Two disciples on the day of Jesus’ Resurrection were making their way away from Jerusalem toward Emmaus, disillusioned and disoriented. As they trudged along, the risen Savior came up beside them on their journey, listened to their disappointment, opened the meaning of the Scriptures to them, and revealed himself to them in the breaking of the bread.
After spending all day in the presence of Jesus—having a powerful encounter—these two disciples who had begun the day heavy-hearted ran swiftly back to Jerusalem to announce to the others the reason for their newfound joy. They had seen Jesus, risen and alive, and they had recognized him in the Eucharist, the “breaking of the bread”! We could say that these two disciples of Emmaus were on the very first Eucharistic pilgrimage.
As we enter the Year of Parish Revival, we are preparing for one of the largest Eucharistic pilgrimages in history here in the United States. For two months, women and men will process with the Eucharist across the country, lighting hearts on fire with hope and joy along the way. This demonstration of faith in the Eucharist will take place from May 17 (the weekend of Pentecost) to July 16, 2024.
Commencing from four starting points, Brownsville, TX; Lake Itasca, MN; New Haven, CT; and San Francisco, CA, pilgrims will process with our Eucharistic Lord through cities, along highways, and past rural towns, meeting in Indianapolis just before the National Eucharistic Congress. Along the way, they will be praying, seeking new depths of transformation in Jesus, serving those on the margins, and witnessing to their faith in the Risen Jesus.
I would love to travel with the Eucharist across the country and to witness the marvels of grace that Jesus will pour out upon our nation during this prayerful journey. However, I know right now that I won’t be able to be part of the National Pilgrimage. Probably many of you won’t be able to join this amazing Eucharistic event either.
Yet all of us are invited to grow in love for Jesus in the Eucharist and to share our faith as missionary disciples. This summer, why not go on your own Eucharistic pilgrimage right where you live to deepen your Eucharistic faith and devotion?
On a local pilgrimage, you can explore the holy places in your own diocese, state, town, or even your own parish, adoring the Eucharistic presence of Jesus Christ anew and participating in Mass in your own backyard.
Are you going on vacation this summer? Locate a shrine or a church along the way where you can pray before the Eucharist. You might even research if there is a church where an American saint is buried near where you will be. The Archdiocese of Denver has designated seven churches as pilgrimage sites for the Eucharistic Revival, and your diocese may be doing something similar. Even if you are homebound or ill, you can make a “spiritual pilgrimage” right where you are.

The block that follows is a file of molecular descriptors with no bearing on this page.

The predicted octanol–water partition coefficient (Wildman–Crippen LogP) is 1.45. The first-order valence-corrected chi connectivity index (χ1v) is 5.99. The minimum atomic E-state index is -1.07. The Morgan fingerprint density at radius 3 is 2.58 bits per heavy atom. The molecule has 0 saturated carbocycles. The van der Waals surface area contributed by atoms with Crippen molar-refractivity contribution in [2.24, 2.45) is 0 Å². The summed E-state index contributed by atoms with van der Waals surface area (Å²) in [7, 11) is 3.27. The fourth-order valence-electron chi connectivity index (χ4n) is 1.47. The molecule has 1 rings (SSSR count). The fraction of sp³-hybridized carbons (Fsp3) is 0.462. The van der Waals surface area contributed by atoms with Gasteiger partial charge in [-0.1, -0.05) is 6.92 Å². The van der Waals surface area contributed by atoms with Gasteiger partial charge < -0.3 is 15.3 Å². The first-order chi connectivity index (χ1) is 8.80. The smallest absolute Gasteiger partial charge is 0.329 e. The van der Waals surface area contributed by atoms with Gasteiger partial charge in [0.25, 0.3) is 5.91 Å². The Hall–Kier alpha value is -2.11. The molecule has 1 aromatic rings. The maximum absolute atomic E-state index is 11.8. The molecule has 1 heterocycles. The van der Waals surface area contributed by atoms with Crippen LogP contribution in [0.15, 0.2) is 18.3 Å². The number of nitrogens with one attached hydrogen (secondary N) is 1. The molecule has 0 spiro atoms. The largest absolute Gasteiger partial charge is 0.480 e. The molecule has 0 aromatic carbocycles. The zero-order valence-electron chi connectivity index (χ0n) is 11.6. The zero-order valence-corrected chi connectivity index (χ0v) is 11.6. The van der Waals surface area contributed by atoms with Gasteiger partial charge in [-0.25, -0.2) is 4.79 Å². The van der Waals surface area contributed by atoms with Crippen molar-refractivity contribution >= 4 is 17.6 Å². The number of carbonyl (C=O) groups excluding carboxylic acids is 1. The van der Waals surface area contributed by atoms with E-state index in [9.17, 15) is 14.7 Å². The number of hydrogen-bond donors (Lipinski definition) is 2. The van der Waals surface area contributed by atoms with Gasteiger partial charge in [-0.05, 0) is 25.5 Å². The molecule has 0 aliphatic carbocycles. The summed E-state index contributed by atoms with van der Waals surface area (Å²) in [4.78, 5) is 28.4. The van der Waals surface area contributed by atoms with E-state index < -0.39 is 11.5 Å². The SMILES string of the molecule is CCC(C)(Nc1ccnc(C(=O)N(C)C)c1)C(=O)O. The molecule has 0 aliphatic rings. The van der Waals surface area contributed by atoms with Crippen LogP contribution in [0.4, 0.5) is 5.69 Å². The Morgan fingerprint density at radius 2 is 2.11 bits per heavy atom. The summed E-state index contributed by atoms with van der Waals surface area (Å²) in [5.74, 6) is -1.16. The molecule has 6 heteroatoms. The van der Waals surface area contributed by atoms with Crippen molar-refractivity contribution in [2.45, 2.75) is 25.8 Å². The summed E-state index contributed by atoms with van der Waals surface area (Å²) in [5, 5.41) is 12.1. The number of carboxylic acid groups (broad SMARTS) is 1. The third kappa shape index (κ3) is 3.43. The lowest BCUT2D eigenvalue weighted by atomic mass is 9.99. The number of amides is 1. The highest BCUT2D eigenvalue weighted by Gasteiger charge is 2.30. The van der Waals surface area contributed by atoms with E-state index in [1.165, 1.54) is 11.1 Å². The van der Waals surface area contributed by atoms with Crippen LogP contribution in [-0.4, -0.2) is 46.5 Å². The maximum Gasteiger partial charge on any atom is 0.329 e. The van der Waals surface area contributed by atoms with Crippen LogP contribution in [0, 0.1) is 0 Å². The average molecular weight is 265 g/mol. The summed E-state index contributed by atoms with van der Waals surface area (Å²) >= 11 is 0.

As a matter of fact, Pope Francis reminds us that “a pilgrimage is a spiritual journey. We don’t choose our destination; it is God drawing us into himself. Something inside us simply yearns to go. We feel invited, even summoned. Actually, we don’t have to ‘go’ anywhere, for life itself is a pilgrimage. But going affords us the opportunity to leave behind that which hinders us from moving forward” (Message to participants in the 37th nocturnal pilgrimage on foot from Macerata to Loreto, Italy).
Are you ready to plan a local pilgrimage this summer? To make it easy for you, we have created a simple, step-by-step guide that you can download today. Here are the most important things you’ll want to consider as you plan your pilgrimage:
•Your intention (WHY you are making the pilgrimage)—A local pilgrimage is the perfect opportunity to pray for special intentions that you, your family, and your friends may have. You can carry in your heart intentions for the Church and the world. Don’t forget to pray for the Eucharistic Revival!
•Your pilgrimage destination (WHERE you will be journeying on your pilgrimage)—Check out your diocesan website or town directory. Is there a shrine you have never visited? Is the cathedral close to you? Is there a monastery that would receive your visit to their chapel?
Remember, on a pilgrimage, you are part of the Body of Christ, the Church. Even if you make a pilgrimage as an individual, you are in communion with all the people who have prayed in that pilgrimage spot over the years. In fact, when you are on pilgrimage, you journey with the whole Church—the communion of saints—in heaven and on earth. On your pilgrimage expect an outpouring of grace that will rekindle your hope and renew your faith in Jesus in the Eucharist. Know that you will bring back the joy you received on the journey to share as a gift with those you encounter every day.
As did the disciples at Emmaus, and as the holy women and men have done through the ages, we too proclaim the hope and joy our world so desperately seeks. A Eucharistic pilgrimage is a visible and powerful witness to the world that Jesus is here, present in the most Blessed Sacrament, and he accompanies us—all of us—on our pilgrimage through life.